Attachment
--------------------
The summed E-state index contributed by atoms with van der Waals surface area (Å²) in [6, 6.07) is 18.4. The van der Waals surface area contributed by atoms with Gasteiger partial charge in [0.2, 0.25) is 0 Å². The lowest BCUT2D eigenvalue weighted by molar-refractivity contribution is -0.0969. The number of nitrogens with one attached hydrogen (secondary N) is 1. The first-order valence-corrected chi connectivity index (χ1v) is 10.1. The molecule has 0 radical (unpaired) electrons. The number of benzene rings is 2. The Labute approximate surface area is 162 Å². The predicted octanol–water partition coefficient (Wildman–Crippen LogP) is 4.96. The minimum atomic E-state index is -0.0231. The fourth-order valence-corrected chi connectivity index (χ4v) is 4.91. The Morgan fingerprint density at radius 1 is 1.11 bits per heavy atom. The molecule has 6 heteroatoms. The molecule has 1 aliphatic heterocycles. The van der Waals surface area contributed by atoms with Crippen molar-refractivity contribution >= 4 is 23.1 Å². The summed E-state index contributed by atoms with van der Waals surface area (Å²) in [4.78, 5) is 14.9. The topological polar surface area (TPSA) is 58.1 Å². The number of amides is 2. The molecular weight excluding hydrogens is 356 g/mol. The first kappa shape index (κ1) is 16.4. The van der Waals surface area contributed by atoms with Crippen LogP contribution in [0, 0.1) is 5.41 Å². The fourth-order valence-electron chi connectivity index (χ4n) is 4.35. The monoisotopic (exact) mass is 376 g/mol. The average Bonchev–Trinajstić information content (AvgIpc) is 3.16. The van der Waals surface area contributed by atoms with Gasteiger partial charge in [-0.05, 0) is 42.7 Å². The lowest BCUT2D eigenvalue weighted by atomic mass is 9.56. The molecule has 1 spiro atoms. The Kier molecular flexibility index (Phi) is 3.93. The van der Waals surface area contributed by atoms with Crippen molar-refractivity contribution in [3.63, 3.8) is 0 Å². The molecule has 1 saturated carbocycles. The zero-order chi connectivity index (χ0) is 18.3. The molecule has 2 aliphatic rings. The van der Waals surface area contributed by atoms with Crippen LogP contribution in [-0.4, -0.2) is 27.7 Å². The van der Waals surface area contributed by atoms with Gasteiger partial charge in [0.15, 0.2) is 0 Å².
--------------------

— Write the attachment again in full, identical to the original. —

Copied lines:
The summed E-state index contributed by atoms with van der Waals surface area (Å²) in [6, 6.07) is 18.4. The van der Waals surface area contributed by atoms with Gasteiger partial charge in [0.2, 0.25) is 0 Å². The lowest BCUT2D eigenvalue weighted by molar-refractivity contribution is -0.0969. The number of nitrogens with one attached hydrogen (secondary N) is 1. The first-order valence-corrected chi connectivity index (χ1v) is 10.1. The molecule has 0 radical (unpaired) electrons. The number of benzene rings is 2. The Labute approximate surface area is 162 Å². The predicted octanol–water partition coefficient (Wildman–Crippen LogP) is 4.96. The minimum atomic E-state index is -0.0231. The fourth-order valence-corrected chi connectivity index (χ4v) is 4.91. The Morgan fingerprint density at radius 1 is 1.11 bits per heavy atom. The molecule has 6 heteroatoms. The molecule has 1 aliphatic heterocycles. The van der Waals surface area contributed by atoms with Crippen molar-refractivity contribution >= 4 is 23.1 Å². The summed E-state index contributed by atoms with van der Waals surface area (Å²) in [4.78, 5) is 14.9. The topological polar surface area (TPSA) is 58.1 Å². The number of amides is 2. The molecular weight excluding hydrogens is 356 g/mol. The first kappa shape index (κ1) is 16.4. The van der Waals surface area contributed by atoms with Crippen LogP contribution in [0, 0.1) is 5.41 Å². The fourth-order valence-electron chi connectivity index (χ4n) is 4.35. The monoisotopic (exact) mass is 376 g/mol. The average Bonchev–Trinajstić information content (AvgIpc) is 3.16. The van der Waals surface area contributed by atoms with Gasteiger partial charge in [-0.05, 0) is 42.7 Å². The lowest BCUT2D eigenvalue weighted by atomic mass is 9.56. The molecule has 1 spiro atoms. The Kier molecular flexibility index (Phi) is 3.93. The van der Waals surface area contributed by atoms with Crippen molar-refractivity contribution in [3.63, 3.8) is 0 Å². The molecule has 1 saturated carbocycles. The zero-order chi connectivity index (χ0) is 18.3. The molecule has 2 aliphatic rings. The van der Waals surface area contributed by atoms with Crippen LogP contribution in [-0.4, -0.2) is 27.7 Å². The van der Waals surface area contributed by atoms with Gasteiger partial charge in [0.15, 0.2) is 0 Å².